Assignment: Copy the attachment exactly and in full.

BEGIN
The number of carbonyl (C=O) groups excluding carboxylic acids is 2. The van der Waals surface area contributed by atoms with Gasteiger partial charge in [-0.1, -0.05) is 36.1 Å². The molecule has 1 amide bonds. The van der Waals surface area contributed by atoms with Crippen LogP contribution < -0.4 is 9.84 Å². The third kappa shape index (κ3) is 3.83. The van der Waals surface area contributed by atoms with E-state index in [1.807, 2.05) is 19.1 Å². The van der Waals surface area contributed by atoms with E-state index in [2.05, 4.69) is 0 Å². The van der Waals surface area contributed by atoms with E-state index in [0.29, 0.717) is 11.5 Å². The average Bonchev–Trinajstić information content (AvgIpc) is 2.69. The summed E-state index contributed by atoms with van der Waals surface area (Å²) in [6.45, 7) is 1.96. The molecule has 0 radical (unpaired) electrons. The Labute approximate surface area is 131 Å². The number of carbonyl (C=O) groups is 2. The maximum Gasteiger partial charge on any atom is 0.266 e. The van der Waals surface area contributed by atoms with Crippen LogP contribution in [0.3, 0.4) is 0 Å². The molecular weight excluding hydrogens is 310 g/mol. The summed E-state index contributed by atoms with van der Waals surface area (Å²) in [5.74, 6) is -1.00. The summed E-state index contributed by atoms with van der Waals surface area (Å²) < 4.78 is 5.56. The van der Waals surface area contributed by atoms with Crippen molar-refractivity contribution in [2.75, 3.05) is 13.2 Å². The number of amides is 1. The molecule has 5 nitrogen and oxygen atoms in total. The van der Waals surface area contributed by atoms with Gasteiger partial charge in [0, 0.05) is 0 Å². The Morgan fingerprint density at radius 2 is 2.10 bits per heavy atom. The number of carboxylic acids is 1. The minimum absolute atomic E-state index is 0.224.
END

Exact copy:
The number of carbonyl (C=O) groups excluding carboxylic acids is 2. The van der Waals surface area contributed by atoms with Gasteiger partial charge in [-0.1, -0.05) is 36.1 Å². The molecule has 1 amide bonds. The van der Waals surface area contributed by atoms with Crippen LogP contribution < -0.4 is 9.84 Å². The third kappa shape index (κ3) is 3.83. The van der Waals surface area contributed by atoms with E-state index in [1.807, 2.05) is 19.1 Å². The van der Waals surface area contributed by atoms with E-state index in [2.05, 4.69) is 0 Å². The van der Waals surface area contributed by atoms with E-state index in [0.29, 0.717) is 11.5 Å². The average Bonchev–Trinajstić information content (AvgIpc) is 2.69. The summed E-state index contributed by atoms with van der Waals surface area (Å²) in [6.45, 7) is 1.96. The molecule has 0 radical (unpaired) electrons. The Labute approximate surface area is 131 Å². The number of carbonyl (C=O) groups is 2. The maximum Gasteiger partial charge on any atom is 0.266 e. The van der Waals surface area contributed by atoms with Crippen LogP contribution in [0.3, 0.4) is 0 Å². The molecular weight excluding hydrogens is 310 g/mol. The summed E-state index contributed by atoms with van der Waals surface area (Å²) in [5.74, 6) is -1.00. The summed E-state index contributed by atoms with van der Waals surface area (Å²) < 4.78 is 5.56. The van der Waals surface area contributed by atoms with Crippen molar-refractivity contribution in [2.75, 3.05) is 13.2 Å². The number of amides is 1. The molecule has 5 nitrogen and oxygen atoms in total. The van der Waals surface area contributed by atoms with Gasteiger partial charge in [0, 0.05) is 0 Å². The Morgan fingerprint density at radius 2 is 2.10 bits per heavy atom. The number of carboxylic acids is 1. The minimum absolute atomic E-state index is 0.224.